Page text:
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What qualifications do I need for CISSP jobs?

Filed under: Features — Stephanie on September 28, 2013

Cyber security jobs can in some cases be highly specific and focused, usually requiring knowledge in a niche area. However, they can also sometimes be rather general, demanding an informed, experience-soaked knowledge of a range of security areas. The niche-based roles cover areas such as pen-testing (Penetration Testing), in which the employee simulates a breach of IT security in order to expose a company’s weaknesses, then recommends solutions.

There’s a different class of IT security job, however, which demands expertise in a range of fields, all of which will have a bearing on a company’s information security policy. These more general jobs tend to be more senior, sometimes carrying titles such as ‘Information Security Manager’ or CISO (Chief Information Security Officer). They are also sometimes known as CISSP (Certified Information Systems Security Professional) jobs. These positions are often perceived as the “crème de la crème” in the IT security industry, commanding an average salary of around 50K and sometimes considerably higher. They are widely sought after, and often considered as roles to be aspired to at the pinnacle of an IT security career.

Here, then, are some of the qualifications likely to make someone a suitable candidate for a CISSP job.

Certify yourself

First, and perhaps most obviously, there’s the professional certification lending itself to the phrase ‘CISSP job’. A CISSP certificate is a de facto requirement for a CISSP job, and is one of the most challenging of the IT professional qualifications to obtain, demanding considerable amounts of time, energy and even resources. To begin with, there’s an entry qualification of at least five years’ professional experience in information security (in certain cases, this can be mitigated by equivalent experience in academic study). A CISSP candidate also needs to be endorsed by a fellow CISSP professional who is in “good standing” with (ISC)² (International Information Systems Security Certification Consortium).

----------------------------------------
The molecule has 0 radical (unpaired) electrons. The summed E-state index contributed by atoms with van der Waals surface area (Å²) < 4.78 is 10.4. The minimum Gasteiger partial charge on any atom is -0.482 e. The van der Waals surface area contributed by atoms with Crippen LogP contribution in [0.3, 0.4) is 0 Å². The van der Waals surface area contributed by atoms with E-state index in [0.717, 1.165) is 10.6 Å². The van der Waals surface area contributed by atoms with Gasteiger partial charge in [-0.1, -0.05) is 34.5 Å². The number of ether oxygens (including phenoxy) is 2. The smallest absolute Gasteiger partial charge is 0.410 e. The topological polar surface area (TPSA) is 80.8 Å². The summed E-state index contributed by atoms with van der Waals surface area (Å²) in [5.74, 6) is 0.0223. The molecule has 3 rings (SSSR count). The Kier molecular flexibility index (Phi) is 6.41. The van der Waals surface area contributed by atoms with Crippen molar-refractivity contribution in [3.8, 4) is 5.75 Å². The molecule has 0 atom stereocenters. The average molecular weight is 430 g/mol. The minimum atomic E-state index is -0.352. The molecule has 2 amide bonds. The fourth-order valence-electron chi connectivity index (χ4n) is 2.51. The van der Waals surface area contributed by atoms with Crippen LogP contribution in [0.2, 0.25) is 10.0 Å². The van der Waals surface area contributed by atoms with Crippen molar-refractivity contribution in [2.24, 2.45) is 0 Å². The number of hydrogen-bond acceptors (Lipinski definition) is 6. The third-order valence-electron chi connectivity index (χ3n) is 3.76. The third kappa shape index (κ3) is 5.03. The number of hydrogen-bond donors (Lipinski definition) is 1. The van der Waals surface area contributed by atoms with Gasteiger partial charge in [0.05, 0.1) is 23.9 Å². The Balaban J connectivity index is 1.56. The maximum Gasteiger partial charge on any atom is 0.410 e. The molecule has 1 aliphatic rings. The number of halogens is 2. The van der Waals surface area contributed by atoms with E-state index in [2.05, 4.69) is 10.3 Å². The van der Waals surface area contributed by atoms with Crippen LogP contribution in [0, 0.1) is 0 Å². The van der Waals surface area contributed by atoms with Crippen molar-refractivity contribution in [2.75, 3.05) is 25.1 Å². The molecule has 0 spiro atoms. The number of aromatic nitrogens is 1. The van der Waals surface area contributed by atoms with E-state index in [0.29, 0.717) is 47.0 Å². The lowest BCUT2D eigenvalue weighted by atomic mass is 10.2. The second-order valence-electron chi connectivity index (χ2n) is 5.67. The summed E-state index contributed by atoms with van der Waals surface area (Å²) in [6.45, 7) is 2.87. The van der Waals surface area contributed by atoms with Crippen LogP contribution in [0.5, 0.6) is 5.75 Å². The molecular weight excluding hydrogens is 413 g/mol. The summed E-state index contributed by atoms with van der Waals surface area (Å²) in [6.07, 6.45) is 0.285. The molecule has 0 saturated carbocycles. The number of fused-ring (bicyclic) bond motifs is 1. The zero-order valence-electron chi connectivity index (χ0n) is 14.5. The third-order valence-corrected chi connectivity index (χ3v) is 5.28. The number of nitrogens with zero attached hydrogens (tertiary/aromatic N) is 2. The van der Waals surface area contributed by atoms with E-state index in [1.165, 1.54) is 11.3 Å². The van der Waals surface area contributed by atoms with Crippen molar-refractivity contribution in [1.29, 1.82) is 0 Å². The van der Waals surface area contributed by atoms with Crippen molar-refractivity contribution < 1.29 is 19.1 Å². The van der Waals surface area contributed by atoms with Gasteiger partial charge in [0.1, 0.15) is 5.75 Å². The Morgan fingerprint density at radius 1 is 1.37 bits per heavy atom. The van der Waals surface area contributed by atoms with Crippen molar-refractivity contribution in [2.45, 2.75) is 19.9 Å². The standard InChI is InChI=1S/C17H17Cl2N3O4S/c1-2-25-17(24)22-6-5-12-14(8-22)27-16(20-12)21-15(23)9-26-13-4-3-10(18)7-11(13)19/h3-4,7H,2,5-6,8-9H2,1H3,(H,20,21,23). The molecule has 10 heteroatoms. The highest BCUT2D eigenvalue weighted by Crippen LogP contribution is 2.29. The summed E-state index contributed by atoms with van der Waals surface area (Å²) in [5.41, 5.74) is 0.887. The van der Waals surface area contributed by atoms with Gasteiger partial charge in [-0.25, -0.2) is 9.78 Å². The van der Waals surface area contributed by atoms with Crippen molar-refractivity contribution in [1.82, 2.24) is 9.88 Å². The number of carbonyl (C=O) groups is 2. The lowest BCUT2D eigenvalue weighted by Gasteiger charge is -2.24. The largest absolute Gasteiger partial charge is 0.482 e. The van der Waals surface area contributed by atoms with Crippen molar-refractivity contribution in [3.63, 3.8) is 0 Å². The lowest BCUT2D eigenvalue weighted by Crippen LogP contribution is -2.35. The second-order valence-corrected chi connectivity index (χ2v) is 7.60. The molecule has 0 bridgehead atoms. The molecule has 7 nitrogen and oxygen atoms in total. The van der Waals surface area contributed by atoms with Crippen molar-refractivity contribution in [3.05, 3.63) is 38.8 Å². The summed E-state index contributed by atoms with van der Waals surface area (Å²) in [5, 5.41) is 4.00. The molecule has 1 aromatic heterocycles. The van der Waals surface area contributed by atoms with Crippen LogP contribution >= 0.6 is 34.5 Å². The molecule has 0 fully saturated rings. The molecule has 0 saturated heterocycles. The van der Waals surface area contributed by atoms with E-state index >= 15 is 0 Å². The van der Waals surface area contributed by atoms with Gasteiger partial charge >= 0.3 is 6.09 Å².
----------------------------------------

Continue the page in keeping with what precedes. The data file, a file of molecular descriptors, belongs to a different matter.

The candidate must then embark on a course of study covering curriculum areas such as Telecomms and Network Security, Cryptography, Security Architecture and Design, and Physical Security. Then there’s a six-hour exam, consisting of around 250 questions, which demands a circa 70% pass rate. The CISSP must also be periodically renewed. This can be can be achieved by re-taking the exam, though many prefer to submit CPE (Continuing Professional Education) credits, which are also accepted.

Part of a combo

However, a CISSP certificate is not necessarily a passport in itself to a CISSP job. Employers may be looking for it to be combined with other certifications, perhaps related to Risk Management, and which demonstrate a good knowledge of certain ISO standards. Academic qualifications may also be sought. It would therefore be a mistake to hold a “CISSP is all you need” philosophy when it comes to CISSP jobs.

No substitute for experience

Finally, of-course, nothing beats hard-won experience when it comes to working in a variety of information security roles. Many employers will see this as more than worth its weight in gold, and possibly trumping formal certification in terms of making a particular candidate stand out from the crowd.

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